Betty Fisher and Other Stories, a stylish French thriller, part psychological study and part ensemble suspense story, tells us about Brigitte Fisher (Betty is her nom de plume), a young woman who has written a successful novel. In New York she married briefly, had a child and has returned to Paris. She had an unpleasant childhood with a mother who at times would become irrationally angry. Brigitte's marriage lasted six months. Now her son is four years old and her mother has unexpectedly arrived for medical "treatments."
Days later, Brigitte's son falls from a second floor window and dies. Brigitte (Sandrine Kiberlain) is distraught and depressed. Her mother takes steps to fix that...by stealing a four-year-old child from a lower-class neighborhood and bringing the boy home for her daughter. Betty at first rejects the child but then slowly becomes attached. And we learn about the child's real mother, Carole Novacki, a surly young barmaid, shoplifter and part-time prostitute. We also meet Carole's live-in boy friend, Francoise, a laborer from Africa; Milo, the bartender with a short fuse where Carole works; Alex, the hustler, long-time friend and occasional bed-mate of Carole; and there's Eduard, Brigitte's former husband who shows up and sees Brigitte now as a literary bread ticket. There is a whole cast of characters, including the police who are searching for the stolen boy. Their stories swirl around Brigitte's story, sometime overlapping, sometimes just glancing by.
The stories come together at Orly Airport in a bloody confrontation which leaves these people and their stories getting what they deserve. Which means some die, some flee and some get on an airplane for Singapore.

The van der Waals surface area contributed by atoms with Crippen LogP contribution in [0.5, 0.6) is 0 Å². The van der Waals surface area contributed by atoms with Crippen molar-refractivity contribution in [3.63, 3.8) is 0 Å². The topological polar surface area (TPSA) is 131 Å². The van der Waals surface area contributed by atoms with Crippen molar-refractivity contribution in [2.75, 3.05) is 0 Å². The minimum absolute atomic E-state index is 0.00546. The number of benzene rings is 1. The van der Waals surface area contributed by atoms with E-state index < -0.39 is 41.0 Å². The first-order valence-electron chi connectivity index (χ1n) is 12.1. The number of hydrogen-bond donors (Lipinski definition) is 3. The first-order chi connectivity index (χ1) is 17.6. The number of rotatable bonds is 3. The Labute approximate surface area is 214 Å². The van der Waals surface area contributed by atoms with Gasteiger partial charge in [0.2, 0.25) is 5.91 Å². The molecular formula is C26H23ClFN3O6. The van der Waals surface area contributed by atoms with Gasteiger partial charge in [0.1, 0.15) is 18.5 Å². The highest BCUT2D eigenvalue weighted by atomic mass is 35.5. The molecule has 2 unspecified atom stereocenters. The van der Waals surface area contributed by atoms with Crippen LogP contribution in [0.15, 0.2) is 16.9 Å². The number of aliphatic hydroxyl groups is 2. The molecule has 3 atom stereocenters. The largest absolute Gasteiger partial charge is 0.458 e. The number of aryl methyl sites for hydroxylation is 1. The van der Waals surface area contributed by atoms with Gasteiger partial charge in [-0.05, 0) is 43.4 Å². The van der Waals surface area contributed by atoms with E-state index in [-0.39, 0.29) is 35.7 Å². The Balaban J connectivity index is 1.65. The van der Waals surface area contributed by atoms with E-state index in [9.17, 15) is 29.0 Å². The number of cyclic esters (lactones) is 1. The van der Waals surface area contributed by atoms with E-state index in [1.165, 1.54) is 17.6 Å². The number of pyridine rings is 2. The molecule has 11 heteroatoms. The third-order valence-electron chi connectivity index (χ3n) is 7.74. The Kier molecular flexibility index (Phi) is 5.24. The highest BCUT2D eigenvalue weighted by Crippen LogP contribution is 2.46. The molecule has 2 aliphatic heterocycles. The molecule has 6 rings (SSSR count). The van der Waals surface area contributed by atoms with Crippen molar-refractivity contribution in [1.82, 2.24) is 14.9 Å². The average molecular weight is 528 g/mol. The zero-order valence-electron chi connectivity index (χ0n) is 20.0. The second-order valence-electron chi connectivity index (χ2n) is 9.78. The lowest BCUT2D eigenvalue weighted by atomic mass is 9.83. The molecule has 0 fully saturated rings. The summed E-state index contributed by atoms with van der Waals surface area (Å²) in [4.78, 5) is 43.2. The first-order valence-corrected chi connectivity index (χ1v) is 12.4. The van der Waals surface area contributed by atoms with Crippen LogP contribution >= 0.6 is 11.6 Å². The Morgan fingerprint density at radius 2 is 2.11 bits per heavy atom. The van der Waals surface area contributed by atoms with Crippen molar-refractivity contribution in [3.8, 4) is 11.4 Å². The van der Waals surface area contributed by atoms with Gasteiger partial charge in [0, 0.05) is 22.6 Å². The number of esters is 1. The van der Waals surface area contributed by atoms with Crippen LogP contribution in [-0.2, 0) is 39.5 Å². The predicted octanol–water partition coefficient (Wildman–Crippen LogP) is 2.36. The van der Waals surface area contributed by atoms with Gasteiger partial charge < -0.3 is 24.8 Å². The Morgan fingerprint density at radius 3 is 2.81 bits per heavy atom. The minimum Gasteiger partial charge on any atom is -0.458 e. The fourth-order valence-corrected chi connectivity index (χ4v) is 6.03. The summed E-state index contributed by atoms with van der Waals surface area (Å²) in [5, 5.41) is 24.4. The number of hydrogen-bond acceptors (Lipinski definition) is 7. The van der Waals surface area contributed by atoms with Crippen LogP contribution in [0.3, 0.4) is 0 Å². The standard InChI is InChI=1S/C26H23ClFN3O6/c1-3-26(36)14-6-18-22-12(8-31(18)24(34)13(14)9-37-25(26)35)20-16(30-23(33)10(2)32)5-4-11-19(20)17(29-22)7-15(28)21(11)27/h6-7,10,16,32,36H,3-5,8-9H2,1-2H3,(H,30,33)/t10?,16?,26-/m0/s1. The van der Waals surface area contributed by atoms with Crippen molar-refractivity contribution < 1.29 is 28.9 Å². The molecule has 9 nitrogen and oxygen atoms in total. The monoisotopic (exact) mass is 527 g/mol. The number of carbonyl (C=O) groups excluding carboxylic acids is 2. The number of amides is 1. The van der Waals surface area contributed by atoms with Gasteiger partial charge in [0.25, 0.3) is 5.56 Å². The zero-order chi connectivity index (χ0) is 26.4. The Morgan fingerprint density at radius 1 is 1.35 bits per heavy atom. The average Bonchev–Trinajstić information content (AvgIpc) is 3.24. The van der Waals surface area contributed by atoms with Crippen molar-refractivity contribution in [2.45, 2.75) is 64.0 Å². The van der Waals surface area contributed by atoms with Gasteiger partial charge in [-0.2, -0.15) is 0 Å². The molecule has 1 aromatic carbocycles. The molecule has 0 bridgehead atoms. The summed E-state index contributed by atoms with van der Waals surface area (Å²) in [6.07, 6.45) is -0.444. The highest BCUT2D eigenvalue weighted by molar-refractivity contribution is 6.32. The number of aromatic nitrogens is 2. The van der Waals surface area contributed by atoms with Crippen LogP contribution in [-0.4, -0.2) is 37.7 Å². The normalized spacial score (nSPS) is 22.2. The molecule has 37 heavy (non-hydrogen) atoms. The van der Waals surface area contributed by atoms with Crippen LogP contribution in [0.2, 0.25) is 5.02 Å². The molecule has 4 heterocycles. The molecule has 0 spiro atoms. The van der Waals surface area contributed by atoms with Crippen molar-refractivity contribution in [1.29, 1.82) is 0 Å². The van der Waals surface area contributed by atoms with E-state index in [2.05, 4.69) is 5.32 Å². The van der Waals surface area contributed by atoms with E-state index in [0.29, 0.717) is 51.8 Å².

The director, Claude Miller, does two things very well. He not only involves us with all these stories, he gives them an overlay of uneasy tension. Especially with Brigitte, her mother and the stolen boy, there is an edgy dread that quickly establishes itself. It eases up only when we realize the boy will survive, but there still is the question of what will happen to him. Miller also gives us some strong characters to get involved with, even if we don't like them too much. There's no flashy acting moments, just the steady building of information about these people, which Miller lets us discover for ourselves. The actors, in my view, all do fine jobs. Sandrine Kiberlain as Brigitte carries the movie and she handles her character with depth and skill. Nicole Garcia, who plays Brigitte's mother, makes us nervous whenever we see her. Just how unstable is Margot Fisher? The story, by the way, is from one of Ruth Rendell's psychological thrillers.
This is a movie that keeps something of a cool distance from the many goings on. I don't think this is a fault. It helps us examine Brigitte's evolving feelings and helps us make choices about the characters. I'd be surprised if any viewer doesn't finally agree with Brigitte's choice.